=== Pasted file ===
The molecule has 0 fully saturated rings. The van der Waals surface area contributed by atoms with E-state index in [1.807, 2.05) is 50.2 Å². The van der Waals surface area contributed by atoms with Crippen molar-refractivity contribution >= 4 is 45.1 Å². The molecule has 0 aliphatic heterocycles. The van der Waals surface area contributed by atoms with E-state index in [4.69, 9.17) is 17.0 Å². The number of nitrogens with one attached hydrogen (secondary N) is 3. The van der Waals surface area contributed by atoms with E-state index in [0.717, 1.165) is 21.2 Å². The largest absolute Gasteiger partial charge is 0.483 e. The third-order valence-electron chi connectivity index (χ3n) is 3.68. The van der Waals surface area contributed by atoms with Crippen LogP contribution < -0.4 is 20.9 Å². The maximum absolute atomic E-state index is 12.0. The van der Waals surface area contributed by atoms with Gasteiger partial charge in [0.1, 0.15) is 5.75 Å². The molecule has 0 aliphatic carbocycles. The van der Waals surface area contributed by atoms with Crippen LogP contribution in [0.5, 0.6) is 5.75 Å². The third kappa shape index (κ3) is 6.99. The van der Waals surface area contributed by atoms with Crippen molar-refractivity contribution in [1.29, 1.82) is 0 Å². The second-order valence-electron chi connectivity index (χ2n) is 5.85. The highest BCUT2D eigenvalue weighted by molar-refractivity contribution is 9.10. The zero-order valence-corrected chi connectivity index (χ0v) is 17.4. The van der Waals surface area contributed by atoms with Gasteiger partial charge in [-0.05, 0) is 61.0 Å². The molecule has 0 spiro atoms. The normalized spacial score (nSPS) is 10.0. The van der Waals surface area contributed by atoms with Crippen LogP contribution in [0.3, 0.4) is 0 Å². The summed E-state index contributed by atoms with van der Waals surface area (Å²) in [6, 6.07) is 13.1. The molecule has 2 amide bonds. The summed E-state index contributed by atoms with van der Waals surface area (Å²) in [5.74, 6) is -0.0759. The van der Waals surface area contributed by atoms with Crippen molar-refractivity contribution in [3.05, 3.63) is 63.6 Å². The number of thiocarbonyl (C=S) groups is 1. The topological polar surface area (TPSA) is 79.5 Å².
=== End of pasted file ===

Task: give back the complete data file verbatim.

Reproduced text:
The molecule has 0 fully saturated rings. The van der Waals surface area contributed by atoms with E-state index in [1.807, 2.05) is 50.2 Å². The van der Waals surface area contributed by atoms with Crippen molar-refractivity contribution >= 4 is 45.1 Å². The molecule has 0 aliphatic heterocycles. The van der Waals surface area contributed by atoms with E-state index in [4.69, 9.17) is 17.0 Å². The number of nitrogens with one attached hydrogen (secondary N) is 3. The van der Waals surface area contributed by atoms with E-state index in [0.717, 1.165) is 21.2 Å². The largest absolute Gasteiger partial charge is 0.483 e. The third-order valence-electron chi connectivity index (χ3n) is 3.68. The van der Waals surface area contributed by atoms with Crippen LogP contribution < -0.4 is 20.9 Å². The maximum absolute atomic E-state index is 12.0. The van der Waals surface area contributed by atoms with Gasteiger partial charge in [0.1, 0.15) is 5.75 Å². The molecule has 0 aliphatic carbocycles. The van der Waals surface area contributed by atoms with Crippen LogP contribution in [0.5, 0.6) is 5.75 Å². The third kappa shape index (κ3) is 6.99. The van der Waals surface area contributed by atoms with Crippen molar-refractivity contribution in [1.29, 1.82) is 0 Å². The second-order valence-electron chi connectivity index (χ2n) is 5.85. The highest BCUT2D eigenvalue weighted by molar-refractivity contribution is 9.10. The zero-order valence-corrected chi connectivity index (χ0v) is 17.4. The van der Waals surface area contributed by atoms with Gasteiger partial charge in [-0.05, 0) is 61.0 Å². The molecule has 0 spiro atoms. The normalized spacial score (nSPS) is 10.0. The van der Waals surface area contributed by atoms with Crippen LogP contribution in [0.3, 0.4) is 0 Å². The summed E-state index contributed by atoms with van der Waals surface area (Å²) in [6, 6.07) is 13.1. The molecule has 2 amide bonds. The summed E-state index contributed by atoms with van der Waals surface area (Å²) in [5.74, 6) is -0.0759. The van der Waals surface area contributed by atoms with Crippen molar-refractivity contribution in [3.05, 3.63) is 63.6 Å². The number of thiocarbonyl (C=S) groups is 1. The topological polar surface area (TPSA) is 79.5 Å².